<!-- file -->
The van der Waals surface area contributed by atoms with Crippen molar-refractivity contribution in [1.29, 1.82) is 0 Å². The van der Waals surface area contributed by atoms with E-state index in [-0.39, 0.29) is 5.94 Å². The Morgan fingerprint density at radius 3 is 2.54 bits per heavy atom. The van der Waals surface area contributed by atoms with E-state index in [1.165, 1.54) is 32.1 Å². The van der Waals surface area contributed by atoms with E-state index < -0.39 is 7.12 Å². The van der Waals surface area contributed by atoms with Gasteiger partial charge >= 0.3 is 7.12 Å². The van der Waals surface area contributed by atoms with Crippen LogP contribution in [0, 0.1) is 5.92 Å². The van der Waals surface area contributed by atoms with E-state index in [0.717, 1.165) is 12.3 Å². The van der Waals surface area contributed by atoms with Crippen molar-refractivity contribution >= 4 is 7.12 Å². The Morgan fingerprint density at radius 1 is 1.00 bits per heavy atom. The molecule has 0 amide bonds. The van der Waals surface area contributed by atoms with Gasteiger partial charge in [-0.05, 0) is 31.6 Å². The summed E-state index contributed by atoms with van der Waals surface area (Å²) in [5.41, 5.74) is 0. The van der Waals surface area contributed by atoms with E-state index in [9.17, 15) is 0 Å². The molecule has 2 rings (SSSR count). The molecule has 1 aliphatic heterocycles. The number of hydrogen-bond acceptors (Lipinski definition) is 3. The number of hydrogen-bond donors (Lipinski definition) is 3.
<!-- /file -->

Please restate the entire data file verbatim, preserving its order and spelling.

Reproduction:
The van der Waals surface area contributed by atoms with Crippen molar-refractivity contribution in [1.29, 1.82) is 0 Å². The van der Waals surface area contributed by atoms with E-state index in [-0.39, 0.29) is 5.94 Å². The Morgan fingerprint density at radius 3 is 2.54 bits per heavy atom. The van der Waals surface area contributed by atoms with E-state index in [1.165, 1.54) is 32.1 Å². The van der Waals surface area contributed by atoms with E-state index < -0.39 is 7.12 Å². The van der Waals surface area contributed by atoms with Gasteiger partial charge >= 0.3 is 7.12 Å². The van der Waals surface area contributed by atoms with Crippen LogP contribution in [0, 0.1) is 5.92 Å². The van der Waals surface area contributed by atoms with E-state index in [0.717, 1.165) is 12.3 Å². The van der Waals surface area contributed by atoms with Crippen molar-refractivity contribution >= 4 is 7.12 Å². The Morgan fingerprint density at radius 1 is 1.00 bits per heavy atom. The molecule has 0 amide bonds. The van der Waals surface area contributed by atoms with Gasteiger partial charge in [-0.05, 0) is 31.6 Å². The summed E-state index contributed by atoms with van der Waals surface area (Å²) in [5.41, 5.74) is 0. The van der Waals surface area contributed by atoms with E-state index in [9.17, 15) is 0 Å². The molecule has 2 rings (SSSR count). The molecule has 1 aliphatic heterocycles. The number of hydrogen-bond acceptors (Lipinski definition) is 3. The number of hydrogen-bond donors (Lipinski definition) is 3.